Dream of a Journey: Selected Poems by Kateřina Rudčenková | Friday Pick

Photo by Pavel Horák
Kateřina Rudčenková
Dream of a Journey:
Selected Poems

Edited and translated by Alexandra Büchler
Parthian Books
2021, 120 pages

Dream of a Journey: Selected Poems, brings to readers of English the first full-length volume of poems by Czech poet Kateřina Rudčenková. Translated and edited by Alexandra Büchler, this selection from all four of her poetry collections, written over fifteen years, traces the evolving perspective of a poet living through a prolonged period of intense national change.

In Rudčenková’s earlier poems, we see a young woman who, skeptical of the future, wonders what will come. As she arrives incrementally at that future, she begins to look backwards, past childhood, into all that she has inherited. Eventually, her perspective turns outward, encompassing a more expansive and complex view of the world she inhabits. It’s a remarkable journey to follow. Yet it is in the details of Rudčenková’s evolution, rendered poem by poem, that reveal the emergence of truly a remarkable poet.

Rudčenková’s first two volumes of poetry, Ludwig (1998) and There Is No Need for You to Visit Me (2001), made her a breakout star in her own country, and reading these selections, it’s easy to see why. Her poems — mostly short, sharply observed lyric meditations — offer deft and savvy portrayals of the perils of both intimacy as well as private encounters with the self. By her third volume, Ashes and Pleasure (2004), Rudčenková’s attention is simultaneously deeper and more outwardly focused, probing the limits of the body and the spirit and the many ways they grasp for each other and miss.

Rudčenková’s fourth collection, Walking on Dunes (2013), for which she was awarded the Magnesia Litera Award, the Czech Republic’s most prestigious book prize, condenses her lived and imagined experiences into archetypes, visions that carry existential implications. There’s a grandness to that collection, which engages in philosophical discussions about what it means to inhabit a female body, but it is Rudčenková’s third collection that provides the greatest sense of intellectual and emotional intimacy — and lucky for us, it comprises the largest part of this selection.

In Ashes and Pleasure (2004), the striking minimalism of Rudčenková’s earlier work gives way to a more complex vision of the world. Here, the poems explore their imagined spaces more deeply and occupy more perspectives, offering a more expansive yet no less sharply observed view of the world. With an almost forensic intensity, Rudčenková explores her pain as well as her wonderment, both of which she renders with wit and precision. There is something comforting in these poems — the comfort that comes from inhabiting another’s mind, as well as the comfort that comes from knowing that another has suffered as you, and fears as you do.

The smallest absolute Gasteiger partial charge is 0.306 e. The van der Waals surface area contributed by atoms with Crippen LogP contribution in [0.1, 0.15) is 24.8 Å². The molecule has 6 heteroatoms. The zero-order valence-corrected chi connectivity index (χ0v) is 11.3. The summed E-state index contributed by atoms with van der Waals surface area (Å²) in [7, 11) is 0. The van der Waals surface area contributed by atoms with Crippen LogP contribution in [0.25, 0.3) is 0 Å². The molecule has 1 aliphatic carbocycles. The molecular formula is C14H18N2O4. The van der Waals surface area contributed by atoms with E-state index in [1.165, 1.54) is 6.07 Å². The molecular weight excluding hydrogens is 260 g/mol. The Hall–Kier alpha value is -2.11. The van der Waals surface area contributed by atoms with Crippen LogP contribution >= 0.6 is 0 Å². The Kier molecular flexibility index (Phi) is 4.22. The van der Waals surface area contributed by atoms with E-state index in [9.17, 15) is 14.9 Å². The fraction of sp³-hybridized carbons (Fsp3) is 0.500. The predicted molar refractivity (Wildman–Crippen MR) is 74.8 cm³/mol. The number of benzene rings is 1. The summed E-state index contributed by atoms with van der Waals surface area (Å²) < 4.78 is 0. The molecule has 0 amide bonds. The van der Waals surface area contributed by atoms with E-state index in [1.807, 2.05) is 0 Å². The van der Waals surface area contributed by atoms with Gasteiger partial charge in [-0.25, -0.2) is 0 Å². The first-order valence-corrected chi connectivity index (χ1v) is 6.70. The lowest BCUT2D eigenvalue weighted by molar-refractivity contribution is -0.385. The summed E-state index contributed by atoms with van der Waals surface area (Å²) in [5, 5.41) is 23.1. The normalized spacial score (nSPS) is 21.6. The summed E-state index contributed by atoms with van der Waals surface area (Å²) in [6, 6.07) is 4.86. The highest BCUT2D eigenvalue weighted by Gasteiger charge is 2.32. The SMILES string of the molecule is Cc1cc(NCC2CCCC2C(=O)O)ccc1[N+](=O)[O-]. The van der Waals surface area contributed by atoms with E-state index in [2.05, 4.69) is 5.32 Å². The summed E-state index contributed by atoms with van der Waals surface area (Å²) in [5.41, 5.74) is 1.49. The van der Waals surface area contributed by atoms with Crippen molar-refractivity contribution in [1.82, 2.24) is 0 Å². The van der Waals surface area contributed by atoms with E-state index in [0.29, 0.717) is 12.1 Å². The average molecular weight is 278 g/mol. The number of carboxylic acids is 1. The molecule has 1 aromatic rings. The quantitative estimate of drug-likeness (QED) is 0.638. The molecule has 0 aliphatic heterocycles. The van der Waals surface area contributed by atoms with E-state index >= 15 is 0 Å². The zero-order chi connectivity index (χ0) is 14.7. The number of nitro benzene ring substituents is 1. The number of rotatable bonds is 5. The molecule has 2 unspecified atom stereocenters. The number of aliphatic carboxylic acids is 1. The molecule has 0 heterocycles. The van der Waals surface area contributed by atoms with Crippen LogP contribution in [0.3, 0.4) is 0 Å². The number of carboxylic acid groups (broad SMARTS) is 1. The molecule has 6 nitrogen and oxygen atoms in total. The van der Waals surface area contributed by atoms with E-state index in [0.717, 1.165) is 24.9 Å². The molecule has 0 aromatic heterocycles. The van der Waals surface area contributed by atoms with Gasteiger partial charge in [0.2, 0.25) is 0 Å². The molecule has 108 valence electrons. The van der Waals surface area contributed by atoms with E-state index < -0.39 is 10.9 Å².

In the poem “Come nightfall”, for instance, Rudčenková speaks bluntly about her fear of aging and points to the people around her: “I don’t want to grow old,” she tells us, “like the woman at the next table / whose lines are deep as the patterns of her partner’s pullover”; like the woman “whose hair resembles a wig / more than a wig could ever resemble hair” — an image instantly recognizable to anyone who lived through the hairstyles of the 90s. But Rudčenková’s concern is not merely the cosmetic effects of ageing, but rather what it means to be defined by one’s outward looks. Calling her own act of observing into question, the poem concludes:

all those radiant people and wrecks I among them
exposing my body to the sun
and my life to random explanations.

It’s subtle yet penetrating knife-twists like this that both elevate Rudčenková’s humour – the joke turned inward – and the potency of her observations. Great lines and underlineable passages abound in this collection. But Rudčenková is not merely a poet of observation. These are poems full of questions – neither rhetorical nor easily answerable – about what it means to exist in a world more easily seen than understood, and maddeningly difficult to articulate. Take the poem “Out of words” for instance, presented here in its entirety:

What if he looks
from behind different eyes?
What if time flows
faster in his body
and he has the spine of an old man?

The scalding sea washes him,
he no longer laments, just clings on,
The night is clasped inside him,
he is hammered out of words
and goes on hammering.

Rudčenková is not an ornate poet; her language is simple and direct. And for good reason: it is the only way to be understood in a world where words so often fail. The magic is in the way her sentences come together. The effect is an “enchantment of direct speech” (to borrow one of Rudčenková’s phrases), which, thanks to Alexandra Büchler’s unfussy translations, make most of these poems feel as if they might have been written in English.

Only in some of Rudčenková’s more abstract poems does the translation feel occasionally clunky, garbled by an approach that renders the more byzantine possibilities of Czech syntax perhaps a bit too literally. But these are minor quibbles; what we get from Büchler’s efforts is unfettered access to a poet of asute observation who perfectly captures the sensibility of the period and place in which her poems were written. A poet whose deeper, more profound observations make her not only an essential Czech poet to discover, but quite simply an essential poet for our times.

— Joshua Mensch

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